DuG: Oh that’s a Cane Spider. They are great because they eat lots of other bugs. It won’t bite you.
Me: Oh. Okay (not really). Huh. (beat) Um, does it jump?
Me: Does it jump? The cane spider. Does it jump?
DuG: Yeah, they do jump.
Me: No. No. I can’t, No. Please. You have to help me get rid of it. I cannot live with a giant jumping spider. Please!
So DuG comes in and grabs a glass and catches jumpy the giant cane spider while I tremble in the corner. As he escorts the thing outside, he says Oh he’s just a baaaaaaaby!
Thanks, DuG. You saved me from a full on cardiac arrest when the thing would have undoubtedly jumped on me whilst brushing my teeth. Phew.
Shower (check for more spiders first), hydrate, jump into the car for the 60 minute trip north to Puako. I’m making the trip because I’d like to check out a few interesting beaches for swimming Karlyn has told me about and see some funky rentals I found on line. The drive is like crossing the face of Mars – endless expansive lava fields, tufted with clumps of golden grasses. To the right looms Mauna Kea, topped with cloud, to the left, the lava slopes to the brilliant blue sea. I cannot believe the contrast of this terrain with the green highlands i traversed just this morning. This island is so magnificent. I stopped along the highway to get out for a few pictures. Hot, brisk, wind. Nothing but lava. If it weren’t for other cars flying by, it would be a little unnerving to stand here. It feels like science fiction. As I continue up the highway I see the occasional cyclist training for IronMan. I cannot imagine crossing this stretch alone on a bike. Wait, who’s that? Yellow jersey, black and yellow helmet, I’d heard he was here but could it be? Yes. I slow as I pass and sure enough, it’s Lance Armstrong. I saw Lance Armstrong! So cool. Dude had a long way to go to get to the turn around in Hawi…I can’t imagine the thoughts in his head right now.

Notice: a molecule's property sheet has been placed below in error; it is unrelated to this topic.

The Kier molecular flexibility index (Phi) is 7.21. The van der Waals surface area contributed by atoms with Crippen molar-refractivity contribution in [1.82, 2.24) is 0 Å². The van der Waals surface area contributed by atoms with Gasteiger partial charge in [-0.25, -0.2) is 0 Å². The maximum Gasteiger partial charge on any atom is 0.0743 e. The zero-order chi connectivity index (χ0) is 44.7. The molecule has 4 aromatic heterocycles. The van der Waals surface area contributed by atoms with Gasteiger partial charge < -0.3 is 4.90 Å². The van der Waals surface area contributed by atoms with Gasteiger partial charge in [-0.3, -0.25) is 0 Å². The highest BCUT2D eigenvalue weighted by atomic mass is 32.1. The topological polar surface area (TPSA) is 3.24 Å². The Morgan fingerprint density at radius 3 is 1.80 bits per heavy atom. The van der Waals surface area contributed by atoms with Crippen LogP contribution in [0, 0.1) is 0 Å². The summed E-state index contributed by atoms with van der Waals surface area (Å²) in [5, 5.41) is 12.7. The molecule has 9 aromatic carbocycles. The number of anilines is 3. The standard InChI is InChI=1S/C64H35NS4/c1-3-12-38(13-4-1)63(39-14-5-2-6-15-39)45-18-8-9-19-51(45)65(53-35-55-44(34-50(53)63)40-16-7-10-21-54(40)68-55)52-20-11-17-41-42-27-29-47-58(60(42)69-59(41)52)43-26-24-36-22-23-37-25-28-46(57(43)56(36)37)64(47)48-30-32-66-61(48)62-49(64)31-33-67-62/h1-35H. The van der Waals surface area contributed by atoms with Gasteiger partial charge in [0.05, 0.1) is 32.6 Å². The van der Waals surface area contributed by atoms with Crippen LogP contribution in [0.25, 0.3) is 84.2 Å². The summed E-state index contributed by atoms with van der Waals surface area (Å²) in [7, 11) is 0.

Lava fields from Mauna Kea.
I turn left at Puako. Drive a barren lava road to a metal gate where a property manager meets me. This can’t possibly be the way to the large beach rental she’s about to show me. It looks like I’m headed to Area 51. Sure enough, we continue along in the dusty heat and arrive at a structure that looks like something in Architectural Digest. Boxy and spare, this place is designed perfectly by its architect owners with a large modern kitchen, living and dining area wide open to a small lush lawn in back. Beyond that is a small gate to funky and beautiful Beach 69. This place is 20 steps to the Pacific. A deck extends from the main part of the house with 5 simple screened bedrooms, three indoor / out door bathrooms, and a path to a small ohana in the same style. Everything is rustic but chic – concrete floors with stainless steel fixtures. It’s not rough, it’s just enough, and blends seamlessly with the contrasty surrounds. We could have up to ten guests in the house and two or three guides in the ohana. I’m in love with this place. I find myself imagining an amazing week here with our guests, slightly removed from the charming chaos of Kona, in this totally unique dwelling. But what about my amazing morning swim? Kealakekua is nearly 90 minutes from here. I decide I’ll have to come back to swim some of this area’s beaches later in the week.